Here we are, back with the Literary Ladies interviews! I kind of dropped the ball on December, what with Christmas and everything, but now we're "back in business, boys and girls," as Butch Cassidy says. :-) Today it is my very great pleasure to introduce to y'all one of my dearest friends, who is also my cousin, Mary. Let's give her a hearty welcome! *applause*
(By the way, all photos in this interview were taken by Mary, except the one from Fried Green Tomatoes and the one below, which was taken by yours truly.) ;-P
Introduce yourself! Tell us your name, your age (if you don’t mind sharing), three of your biggest passions and one thing you love about January.
Hullo, my name is Mary Williams, and I am very happy to be interviewed by my dear cousin Emma Jane! (But that all sounds too formal, so y'all can just call me Idgie. Idgie Threadgoode (from Fried Green Tomatoes) is absolutely my favourite movie character EVER, so I've adopted her nickname)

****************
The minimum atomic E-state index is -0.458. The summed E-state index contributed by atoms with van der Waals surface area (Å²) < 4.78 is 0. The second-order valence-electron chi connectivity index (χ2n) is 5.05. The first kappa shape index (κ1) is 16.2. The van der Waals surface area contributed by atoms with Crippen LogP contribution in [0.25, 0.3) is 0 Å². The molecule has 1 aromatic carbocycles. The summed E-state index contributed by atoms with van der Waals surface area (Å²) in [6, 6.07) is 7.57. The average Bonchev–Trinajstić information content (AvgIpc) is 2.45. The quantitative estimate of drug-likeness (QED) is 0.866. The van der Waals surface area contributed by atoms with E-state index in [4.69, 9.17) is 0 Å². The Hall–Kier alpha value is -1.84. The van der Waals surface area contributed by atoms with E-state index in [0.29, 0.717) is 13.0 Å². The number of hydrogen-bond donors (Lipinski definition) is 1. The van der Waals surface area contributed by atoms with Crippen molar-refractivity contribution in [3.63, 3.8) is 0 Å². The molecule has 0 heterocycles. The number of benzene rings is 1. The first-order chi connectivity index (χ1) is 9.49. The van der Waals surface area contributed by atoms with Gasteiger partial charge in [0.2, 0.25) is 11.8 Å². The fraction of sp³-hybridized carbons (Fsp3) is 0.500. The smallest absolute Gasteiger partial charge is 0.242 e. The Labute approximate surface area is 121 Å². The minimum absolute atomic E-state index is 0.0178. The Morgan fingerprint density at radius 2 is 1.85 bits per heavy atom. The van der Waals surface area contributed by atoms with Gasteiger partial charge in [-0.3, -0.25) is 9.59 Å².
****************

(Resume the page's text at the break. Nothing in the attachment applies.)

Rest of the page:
I am sixteen, going on seventeen years old, in June.
Three of my biggest passions? I'll have to say photography as the first, with music and drama directly behind. I play piano, (I'm learning guitar and accordion soon) I sing, (not very well, but who cares?) and I have absolutely NO idea how to dance but I like to move about and pretend I am an accomplished dancer. (If I'm left completely alone with my imagination, it's great fun!) I suppose I must be a huge dreamer, a romanticist, and I think I have quite an avid imagination! (which I'm sure will someday get in me in a whole heap o' trouble) And of course I love reading and writing and was born into the wrong century, which is why I can be correctly interviewed at as "bluestocking"!
I want to thank Emma so much for choosing to interview me! You ARE such a darling, and I love having you as my cousin and friend! Really, I suppose I must be the luckiest out of all your blog readers, for I get the pleasure of talking with you face-to-face! (And we'll make the best memories this summer, won't we? I'm so looking forward to it, and I thank you for being the wonderful, genuine girl that you are!)
Well, going on about January-- I love the omnipresent beauty about January. It's the coldest of the winter months, and thus the prettiest. The sky has colours and textures and patterns that don't show themselves at any other time of the year. Where I live, the atmospheric conditions are unbeatable.